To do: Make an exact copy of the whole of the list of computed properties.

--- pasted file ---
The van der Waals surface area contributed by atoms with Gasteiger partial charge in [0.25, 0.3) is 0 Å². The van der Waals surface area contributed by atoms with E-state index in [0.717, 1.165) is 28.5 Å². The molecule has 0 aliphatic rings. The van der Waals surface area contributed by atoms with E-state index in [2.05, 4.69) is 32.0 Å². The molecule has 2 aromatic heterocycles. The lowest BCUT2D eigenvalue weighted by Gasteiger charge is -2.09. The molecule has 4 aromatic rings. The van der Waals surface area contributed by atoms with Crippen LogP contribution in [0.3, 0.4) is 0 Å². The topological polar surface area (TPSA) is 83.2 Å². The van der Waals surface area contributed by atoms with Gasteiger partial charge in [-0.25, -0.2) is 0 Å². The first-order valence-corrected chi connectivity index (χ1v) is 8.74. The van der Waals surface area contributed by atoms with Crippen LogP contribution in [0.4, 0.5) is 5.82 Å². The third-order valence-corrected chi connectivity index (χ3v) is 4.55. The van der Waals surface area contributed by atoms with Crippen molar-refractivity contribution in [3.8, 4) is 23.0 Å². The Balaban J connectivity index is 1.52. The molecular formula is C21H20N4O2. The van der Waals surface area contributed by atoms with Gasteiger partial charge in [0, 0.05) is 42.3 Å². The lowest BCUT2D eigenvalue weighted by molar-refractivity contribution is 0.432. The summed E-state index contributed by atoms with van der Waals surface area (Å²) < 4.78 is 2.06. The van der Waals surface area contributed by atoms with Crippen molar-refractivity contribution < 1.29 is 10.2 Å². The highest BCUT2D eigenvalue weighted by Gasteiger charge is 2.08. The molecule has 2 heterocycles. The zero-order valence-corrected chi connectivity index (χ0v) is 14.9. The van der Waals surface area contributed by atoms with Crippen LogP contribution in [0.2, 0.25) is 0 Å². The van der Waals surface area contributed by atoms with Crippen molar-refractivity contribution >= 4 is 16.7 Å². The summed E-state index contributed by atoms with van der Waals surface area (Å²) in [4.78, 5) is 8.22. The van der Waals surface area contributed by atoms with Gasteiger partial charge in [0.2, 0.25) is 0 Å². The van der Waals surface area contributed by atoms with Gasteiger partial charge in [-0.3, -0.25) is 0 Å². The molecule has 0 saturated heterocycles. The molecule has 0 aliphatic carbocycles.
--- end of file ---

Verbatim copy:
The van der Waals surface area contributed by atoms with Gasteiger partial charge in [0.25, 0.3) is 0 Å². The van der Waals surface area contributed by atoms with E-state index in [0.717, 1.165) is 28.5 Å². The molecule has 0 aliphatic rings. The van der Waals surface area contributed by atoms with E-state index in [2.05, 4.69) is 32.0 Å². The molecule has 2 aromatic heterocycles. The lowest BCUT2D eigenvalue weighted by Gasteiger charge is -2.09. The molecule has 4 aromatic rings. The van der Waals surface area contributed by atoms with Crippen LogP contribution in [0.3, 0.4) is 0 Å². The topological polar surface area (TPSA) is 83.2 Å². The van der Waals surface area contributed by atoms with Gasteiger partial charge in [-0.25, -0.2) is 0 Å². The first-order valence-corrected chi connectivity index (χ1v) is 8.74. The van der Waals surface area contributed by atoms with Crippen LogP contribution in [0.4, 0.5) is 5.82 Å². The third-order valence-corrected chi connectivity index (χ3v) is 4.55. The van der Waals surface area contributed by atoms with Crippen molar-refractivity contribution in [3.8, 4) is 23.0 Å². The Balaban J connectivity index is 1.52. The molecular formula is C21H20N4O2. The van der Waals surface area contributed by atoms with Gasteiger partial charge in [0, 0.05) is 42.3 Å². The lowest BCUT2D eigenvalue weighted by molar-refractivity contribution is 0.432. The summed E-state index contributed by atoms with van der Waals surface area (Å²) < 4.78 is 2.06. The van der Waals surface area contributed by atoms with Crippen molar-refractivity contribution < 1.29 is 10.2 Å². The highest BCUT2D eigenvalue weighted by Gasteiger charge is 2.08. The molecule has 2 heterocycles. The zero-order valence-corrected chi connectivity index (χ0v) is 14.9. The van der Waals surface area contributed by atoms with Crippen LogP contribution in [0.2, 0.25) is 0 Å². The van der Waals surface area contributed by atoms with Crippen molar-refractivity contribution >= 4 is 16.7 Å². The summed E-state index contributed by atoms with van der Waals surface area (Å²) in [4.78, 5) is 8.22. The van der Waals surface area contributed by atoms with Gasteiger partial charge in [0.2, 0.25) is 0 Å². The van der Waals surface area contributed by atoms with Gasteiger partial charge in [-0.3, -0.25) is 0 Å². The molecule has 0 saturated heterocycles. The molecule has 0 aliphatic carbocycles.